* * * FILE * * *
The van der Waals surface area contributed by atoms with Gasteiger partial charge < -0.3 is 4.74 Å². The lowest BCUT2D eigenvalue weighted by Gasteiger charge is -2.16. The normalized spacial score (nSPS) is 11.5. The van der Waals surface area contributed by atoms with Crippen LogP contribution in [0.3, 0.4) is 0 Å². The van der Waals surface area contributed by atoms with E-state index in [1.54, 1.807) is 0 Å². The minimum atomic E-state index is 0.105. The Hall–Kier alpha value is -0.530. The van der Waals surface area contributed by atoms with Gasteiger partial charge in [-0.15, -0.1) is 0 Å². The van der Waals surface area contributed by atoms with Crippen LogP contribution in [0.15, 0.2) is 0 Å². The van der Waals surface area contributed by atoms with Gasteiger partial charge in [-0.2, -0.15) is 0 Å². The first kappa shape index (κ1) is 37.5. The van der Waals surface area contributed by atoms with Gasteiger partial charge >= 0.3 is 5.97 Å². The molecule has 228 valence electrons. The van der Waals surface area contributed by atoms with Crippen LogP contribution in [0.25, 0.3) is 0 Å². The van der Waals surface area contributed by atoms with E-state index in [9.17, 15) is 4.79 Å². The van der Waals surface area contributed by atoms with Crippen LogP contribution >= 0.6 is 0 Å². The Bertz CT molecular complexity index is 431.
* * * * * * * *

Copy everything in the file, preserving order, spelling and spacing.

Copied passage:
The van der Waals surface area contributed by atoms with Gasteiger partial charge < -0.3 is 4.74 Å². The lowest BCUT2D eigenvalue weighted by Gasteiger charge is -2.16. The normalized spacial score (nSPS) is 11.5. The van der Waals surface area contributed by atoms with Crippen LogP contribution in [0.3, 0.4) is 0 Å². The van der Waals surface area contributed by atoms with E-state index in [1.54, 1.807) is 0 Å². The minimum atomic E-state index is 0.105. The Hall–Kier alpha value is -0.530. The van der Waals surface area contributed by atoms with Gasteiger partial charge in [-0.15, -0.1) is 0 Å². The van der Waals surface area contributed by atoms with Crippen LogP contribution in [0.15, 0.2) is 0 Å². The van der Waals surface area contributed by atoms with Gasteiger partial charge in [-0.2, -0.15) is 0 Å². The first kappa shape index (κ1) is 37.5. The van der Waals surface area contributed by atoms with Gasteiger partial charge >= 0.3 is 5.97 Å². The molecule has 228 valence electrons. The van der Waals surface area contributed by atoms with Crippen LogP contribution in [0.25, 0.3) is 0 Å². The van der Waals surface area contributed by atoms with E-state index in [9.17, 15) is 4.79 Å². The van der Waals surface area contributed by atoms with Crippen LogP contribution >= 0.6 is 0 Å². The Bertz CT molecular complexity index is 431.